Advanced Search
MyIDEAS: Login to save this paper or follow this series

Information Percolation in Segmented Markets

Contents:

Author Info

  • Darrell Duffie
  • Semyon Malamud
  • Gustavo Manso

Abstract

We calculate equilibria of dynamic double-auction markets in which agents are distinguished by their preferences and information. Over time, agents are privately informed by bids and offers. Investors are segmented into groups that differ with respect to characteristics determining information quality, including initial information precision as well as market “connectivity,” the expected frequency of their trading opportunities. Investors with superior information sources attain strictly higher expected profits, provided their counterparties are unable to observe the quality of those sources. If, however, the quality of bidders’ information sources are commonly observable, then, under conditions, investors with superior information sources have strictly lower expected profits.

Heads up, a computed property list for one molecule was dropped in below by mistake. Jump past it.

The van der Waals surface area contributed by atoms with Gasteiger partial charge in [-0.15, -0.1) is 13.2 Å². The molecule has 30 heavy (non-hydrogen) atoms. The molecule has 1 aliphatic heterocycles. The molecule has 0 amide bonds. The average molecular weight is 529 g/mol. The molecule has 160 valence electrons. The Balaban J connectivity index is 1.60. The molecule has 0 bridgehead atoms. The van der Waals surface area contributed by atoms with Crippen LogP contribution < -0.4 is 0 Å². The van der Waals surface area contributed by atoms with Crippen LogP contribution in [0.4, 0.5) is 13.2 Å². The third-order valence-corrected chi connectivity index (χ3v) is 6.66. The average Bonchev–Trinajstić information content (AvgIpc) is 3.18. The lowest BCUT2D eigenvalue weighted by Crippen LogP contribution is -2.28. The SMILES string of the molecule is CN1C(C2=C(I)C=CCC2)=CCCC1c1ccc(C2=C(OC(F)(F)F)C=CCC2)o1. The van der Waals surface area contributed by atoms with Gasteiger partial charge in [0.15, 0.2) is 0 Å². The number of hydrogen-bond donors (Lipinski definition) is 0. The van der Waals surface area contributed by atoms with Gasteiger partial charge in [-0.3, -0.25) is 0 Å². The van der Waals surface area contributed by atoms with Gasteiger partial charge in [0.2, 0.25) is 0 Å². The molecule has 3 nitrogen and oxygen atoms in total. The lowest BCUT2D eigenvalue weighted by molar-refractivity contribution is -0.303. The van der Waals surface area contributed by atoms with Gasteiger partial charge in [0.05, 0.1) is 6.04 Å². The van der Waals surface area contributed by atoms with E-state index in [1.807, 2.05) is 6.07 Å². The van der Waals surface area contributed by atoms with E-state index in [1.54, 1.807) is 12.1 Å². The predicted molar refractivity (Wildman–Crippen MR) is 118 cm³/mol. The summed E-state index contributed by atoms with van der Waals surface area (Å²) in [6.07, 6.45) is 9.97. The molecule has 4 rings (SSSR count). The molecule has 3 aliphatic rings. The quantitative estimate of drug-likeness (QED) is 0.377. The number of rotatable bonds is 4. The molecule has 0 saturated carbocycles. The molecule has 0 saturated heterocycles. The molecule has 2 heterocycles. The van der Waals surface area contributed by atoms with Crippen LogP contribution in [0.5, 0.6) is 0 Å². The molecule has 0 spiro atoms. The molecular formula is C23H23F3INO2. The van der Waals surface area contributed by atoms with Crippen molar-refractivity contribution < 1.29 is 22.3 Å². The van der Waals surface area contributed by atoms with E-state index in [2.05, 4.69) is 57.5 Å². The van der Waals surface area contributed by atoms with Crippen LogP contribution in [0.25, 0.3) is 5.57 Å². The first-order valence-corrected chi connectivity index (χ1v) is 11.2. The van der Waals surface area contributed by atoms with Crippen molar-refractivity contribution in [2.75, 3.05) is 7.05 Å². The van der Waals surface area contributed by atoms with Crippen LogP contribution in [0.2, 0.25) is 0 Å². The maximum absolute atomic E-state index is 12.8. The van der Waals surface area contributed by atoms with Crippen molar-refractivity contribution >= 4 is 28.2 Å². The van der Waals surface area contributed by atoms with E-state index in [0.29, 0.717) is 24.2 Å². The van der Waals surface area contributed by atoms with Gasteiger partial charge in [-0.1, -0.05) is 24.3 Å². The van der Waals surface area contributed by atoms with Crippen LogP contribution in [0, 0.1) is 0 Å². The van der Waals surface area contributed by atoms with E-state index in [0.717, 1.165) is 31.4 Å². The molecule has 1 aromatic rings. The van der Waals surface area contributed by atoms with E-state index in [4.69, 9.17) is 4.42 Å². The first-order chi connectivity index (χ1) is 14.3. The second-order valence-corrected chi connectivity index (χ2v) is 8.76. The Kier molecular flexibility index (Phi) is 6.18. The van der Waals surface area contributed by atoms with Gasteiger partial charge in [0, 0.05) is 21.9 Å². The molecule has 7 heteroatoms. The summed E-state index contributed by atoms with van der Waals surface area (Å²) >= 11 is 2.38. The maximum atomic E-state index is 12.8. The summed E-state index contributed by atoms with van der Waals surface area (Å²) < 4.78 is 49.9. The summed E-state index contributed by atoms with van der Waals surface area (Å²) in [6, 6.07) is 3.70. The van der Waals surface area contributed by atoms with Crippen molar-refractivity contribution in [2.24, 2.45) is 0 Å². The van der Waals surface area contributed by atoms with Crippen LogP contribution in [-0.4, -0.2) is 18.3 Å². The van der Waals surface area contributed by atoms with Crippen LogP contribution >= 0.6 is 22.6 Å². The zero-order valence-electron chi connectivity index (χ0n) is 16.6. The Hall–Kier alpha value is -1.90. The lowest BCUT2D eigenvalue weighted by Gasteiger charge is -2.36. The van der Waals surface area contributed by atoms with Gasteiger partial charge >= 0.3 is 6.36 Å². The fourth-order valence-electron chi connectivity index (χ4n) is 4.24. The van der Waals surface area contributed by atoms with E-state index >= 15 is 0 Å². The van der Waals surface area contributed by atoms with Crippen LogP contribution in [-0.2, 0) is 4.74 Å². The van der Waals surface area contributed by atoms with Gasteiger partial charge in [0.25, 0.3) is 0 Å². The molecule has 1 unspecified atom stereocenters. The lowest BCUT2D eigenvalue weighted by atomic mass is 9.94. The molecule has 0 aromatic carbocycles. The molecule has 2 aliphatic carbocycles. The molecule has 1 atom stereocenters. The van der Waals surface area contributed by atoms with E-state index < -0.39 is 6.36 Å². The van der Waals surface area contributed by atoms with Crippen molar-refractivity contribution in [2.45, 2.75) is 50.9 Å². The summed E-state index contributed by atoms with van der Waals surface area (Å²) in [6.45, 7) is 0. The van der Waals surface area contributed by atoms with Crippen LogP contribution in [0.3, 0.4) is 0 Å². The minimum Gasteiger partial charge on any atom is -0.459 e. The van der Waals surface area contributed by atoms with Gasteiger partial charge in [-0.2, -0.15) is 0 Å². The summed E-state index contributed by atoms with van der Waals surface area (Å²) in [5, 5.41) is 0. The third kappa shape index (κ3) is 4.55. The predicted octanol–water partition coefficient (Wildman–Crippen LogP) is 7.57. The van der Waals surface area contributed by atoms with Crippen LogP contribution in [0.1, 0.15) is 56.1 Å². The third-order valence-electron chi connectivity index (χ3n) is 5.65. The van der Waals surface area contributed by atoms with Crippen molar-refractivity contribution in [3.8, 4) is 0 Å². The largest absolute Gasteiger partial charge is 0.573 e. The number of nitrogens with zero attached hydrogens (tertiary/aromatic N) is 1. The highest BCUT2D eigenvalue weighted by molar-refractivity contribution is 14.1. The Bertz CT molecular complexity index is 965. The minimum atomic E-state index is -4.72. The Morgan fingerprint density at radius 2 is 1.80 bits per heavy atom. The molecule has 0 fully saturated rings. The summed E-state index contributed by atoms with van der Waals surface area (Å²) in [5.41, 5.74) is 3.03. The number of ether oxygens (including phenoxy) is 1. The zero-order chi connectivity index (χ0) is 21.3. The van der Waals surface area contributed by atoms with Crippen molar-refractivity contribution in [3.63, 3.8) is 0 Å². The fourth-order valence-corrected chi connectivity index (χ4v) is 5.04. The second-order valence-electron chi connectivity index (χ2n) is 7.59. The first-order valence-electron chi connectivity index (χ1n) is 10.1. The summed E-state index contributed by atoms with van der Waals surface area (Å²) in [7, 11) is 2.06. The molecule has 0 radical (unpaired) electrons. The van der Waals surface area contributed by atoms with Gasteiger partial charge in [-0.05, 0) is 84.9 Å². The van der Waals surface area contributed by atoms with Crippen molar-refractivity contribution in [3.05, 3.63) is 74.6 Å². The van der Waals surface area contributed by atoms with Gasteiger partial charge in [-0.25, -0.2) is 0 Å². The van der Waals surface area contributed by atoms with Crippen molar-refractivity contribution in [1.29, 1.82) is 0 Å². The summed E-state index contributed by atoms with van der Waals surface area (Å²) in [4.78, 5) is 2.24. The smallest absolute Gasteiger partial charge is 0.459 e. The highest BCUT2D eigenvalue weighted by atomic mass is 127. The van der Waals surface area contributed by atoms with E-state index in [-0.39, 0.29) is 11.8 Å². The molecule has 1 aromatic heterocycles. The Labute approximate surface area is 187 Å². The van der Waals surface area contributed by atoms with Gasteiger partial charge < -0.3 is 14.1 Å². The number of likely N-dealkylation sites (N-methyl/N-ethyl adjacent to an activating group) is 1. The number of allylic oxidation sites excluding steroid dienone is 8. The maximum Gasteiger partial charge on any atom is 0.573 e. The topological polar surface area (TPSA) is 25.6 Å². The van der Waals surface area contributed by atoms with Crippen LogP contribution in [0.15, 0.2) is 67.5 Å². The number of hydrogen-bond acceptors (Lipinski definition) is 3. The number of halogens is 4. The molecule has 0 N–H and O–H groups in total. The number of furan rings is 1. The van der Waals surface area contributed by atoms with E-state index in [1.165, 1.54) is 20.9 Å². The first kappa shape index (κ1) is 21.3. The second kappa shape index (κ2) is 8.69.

Download Info

If you experience problems downloading a file, check if you have the proper application to view it first. In case of further problems read the IDEAS help page. Note that these files are not on the IDEAS site. Please be patient as the files may be large.
File URL: http://www.nber.org/papers/w17295.pdf
Download Restriction: no

Bibliographic Info

Paper provided by National Bureau of Economic Research, Inc in its series NBER Working Papers with number 17295.

as in new window
Length:
Date of creation: Aug 2011
Date of revision:
Publication status: published as "Information Percolation in Segmented Markets" (with Semyon Malamud and Gustavo Manso), Graduate School of Business, Stanford University, forthcoming, Journal of Economic Theory, 2014, Technical Appendices (published online only).
Handle: RePEc:nbr:nberwo:17295

Note: AP
Contact details of provider:
Postal: National Bureau of Economic Research, 1050 Massachusetts Avenue Cambridge, MA 02138, U.S.A.
Phone: 617-868-3900
Email:
Web page: http://www.nber.org
More information through EDIRC

Related research

Keywords:

Other versions of this item: